Immuno-Oncology T Cell Assays

Our translatable immuno-oncology platform enables oncology researchers to rapidly assess modulation of T cell function by novel therapeutics across all modalities, via our range of T cell assays. Get your biologic, small molecule, cellular, or gene therapy on the road to discovery with our optimized and customizable T cell assays.

In addition, we provide a range of T cell assays for autoimmune and inflammatory indications.

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Standardized T Cell Assays

Our team can customize any of these routine immuno-oncology T cell assays to suit your needs.

 

Custom T Cell Assays: Checkpoint Sensitive Assays

We have a range of customizable T cell assays suited for checkpoint inhibitors to enhance your program.

  • SEB-driven Stimulation Assay (PBMC and DC/CD4 T cell variants)

    Super agonists such as Staphylococcal enterotoxin B (SEB) bind APC expressing MHC-II to TCR driving robust T cell proliferative and cytokine responses. In vitro SEB driven T cell assays can be used to assess the ability of immunomodulators including immune checkpoint blockade (ICB) therapeutics to enhance T cell function. For example, PD-1 and CTLA-4 blocking therapeutics, pembrolizumab, and ipilimumab respectively, act individually and synergistically to enhance T cell release of pro-inflammatory cytokines.

    Graphs showing checkpoint inhibitors enhancing pro-inflammatory cytokine levels individually and synergistically in T cell assays

    Graphs showing checkpoint inhibitors enhancing pro-inflammatory cytokine levels individually and synergistically in T cell assays

    (Figure 1) Checkpoint inhibitors enhance pro-inflammatory cytokine levels individually and synergistically in T cell assays. PBMC were stimulated with SEB in the presence of checkpoint inhibitors and IL-2 and IFNγ release measured by Luminex. T cell assays can be performed with total PBMC (left) or purified CD4s co-cultured with autologous APC.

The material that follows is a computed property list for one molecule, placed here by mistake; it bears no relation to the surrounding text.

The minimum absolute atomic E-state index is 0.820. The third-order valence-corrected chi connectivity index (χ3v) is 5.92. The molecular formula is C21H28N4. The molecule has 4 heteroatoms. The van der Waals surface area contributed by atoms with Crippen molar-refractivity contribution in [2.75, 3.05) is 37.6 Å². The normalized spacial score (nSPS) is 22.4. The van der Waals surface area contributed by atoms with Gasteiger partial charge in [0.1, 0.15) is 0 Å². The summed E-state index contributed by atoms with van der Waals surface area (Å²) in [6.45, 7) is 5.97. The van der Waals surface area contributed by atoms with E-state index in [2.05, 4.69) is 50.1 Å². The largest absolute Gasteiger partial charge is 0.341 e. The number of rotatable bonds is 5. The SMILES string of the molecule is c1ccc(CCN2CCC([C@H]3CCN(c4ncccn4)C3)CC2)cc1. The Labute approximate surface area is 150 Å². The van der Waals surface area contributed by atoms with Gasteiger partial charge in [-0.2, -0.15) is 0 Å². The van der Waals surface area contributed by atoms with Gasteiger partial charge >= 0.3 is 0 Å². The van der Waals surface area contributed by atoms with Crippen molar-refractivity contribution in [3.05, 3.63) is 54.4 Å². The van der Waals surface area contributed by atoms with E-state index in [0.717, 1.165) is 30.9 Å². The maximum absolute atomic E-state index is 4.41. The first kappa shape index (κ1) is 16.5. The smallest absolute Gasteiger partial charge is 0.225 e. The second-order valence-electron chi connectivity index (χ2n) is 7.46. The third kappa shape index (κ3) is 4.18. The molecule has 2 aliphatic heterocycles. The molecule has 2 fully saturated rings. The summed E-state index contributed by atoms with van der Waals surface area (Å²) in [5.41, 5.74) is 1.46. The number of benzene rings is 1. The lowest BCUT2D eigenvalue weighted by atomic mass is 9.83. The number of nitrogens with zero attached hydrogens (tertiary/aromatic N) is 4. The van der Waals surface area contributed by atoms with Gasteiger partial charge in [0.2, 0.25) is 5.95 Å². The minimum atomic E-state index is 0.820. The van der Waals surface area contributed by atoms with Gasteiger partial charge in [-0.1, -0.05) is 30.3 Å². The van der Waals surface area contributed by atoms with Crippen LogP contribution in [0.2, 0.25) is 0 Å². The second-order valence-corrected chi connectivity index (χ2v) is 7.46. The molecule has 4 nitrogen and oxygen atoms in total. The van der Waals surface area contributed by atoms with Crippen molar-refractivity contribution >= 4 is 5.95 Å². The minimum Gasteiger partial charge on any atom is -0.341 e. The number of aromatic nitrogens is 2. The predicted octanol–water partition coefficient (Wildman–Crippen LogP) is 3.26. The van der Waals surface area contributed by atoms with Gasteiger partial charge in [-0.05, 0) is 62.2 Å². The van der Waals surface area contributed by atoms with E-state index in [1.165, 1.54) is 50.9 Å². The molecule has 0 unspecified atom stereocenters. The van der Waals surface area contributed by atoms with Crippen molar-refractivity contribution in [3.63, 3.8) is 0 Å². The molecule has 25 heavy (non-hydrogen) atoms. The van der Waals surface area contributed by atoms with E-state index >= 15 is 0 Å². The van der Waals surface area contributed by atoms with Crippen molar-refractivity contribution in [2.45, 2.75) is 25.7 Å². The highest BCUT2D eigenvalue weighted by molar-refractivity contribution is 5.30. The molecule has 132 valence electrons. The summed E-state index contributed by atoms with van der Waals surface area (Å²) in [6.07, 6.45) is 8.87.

• Tumor Killing Assays (TKA)

    In vitro tumor killing assays offer the ability to recapitulate aspects of cellular and humoral interactions found in tumors. Immune mediated tumor cell killing is kinetically assessed by combining fluorescently labelled target cells with PBMC in the presence of an apoptosis reporter. Immune checkpoint blockade (ICB) or immuno-stimulating therapeutics enhance T cell killing over three days as measured by a decrease in the number of target cells and increase in the percentage of target cells dying by apoptosis. Immune subtype depletion facilitates identification of the functional cellular target in a mixed PBMC population.

    Further complexity can be added to model elements seen in vivo via culturing cells in 3D, supplementing the media with immunosuppressive factors or introducing cell types harbored by the tumor microenvironment (e.g., TAMs, CAFs, and MDSCs).

    Tumor cell line TKA

     

    Graphs showing how checkpoint inhibitors enhance target cell killing by PBMCs in T cell assays

    (Figure 2) Checkpoint inhibitors enhance target cell killing by PBMC. Fluorescent tumor cell targets were plated for 24 hours. PBMC or CD8+ depleted PBMC from a healthy donor were added to tumor cells in the presence of an isotype IgG, checkpoint inhibitors (CPI) or IL-2. A caspase-3/7 reporter dye was included to monitor tumor cell apoptosis. Co-cultures were imaged every 2 hours by IncuCyte and the number of tumor cells present over time or the percentage of those dying by apoptosis was determined. CD8+ T cells are a critical PBMC immune subset required to mediate target cell apoptosis.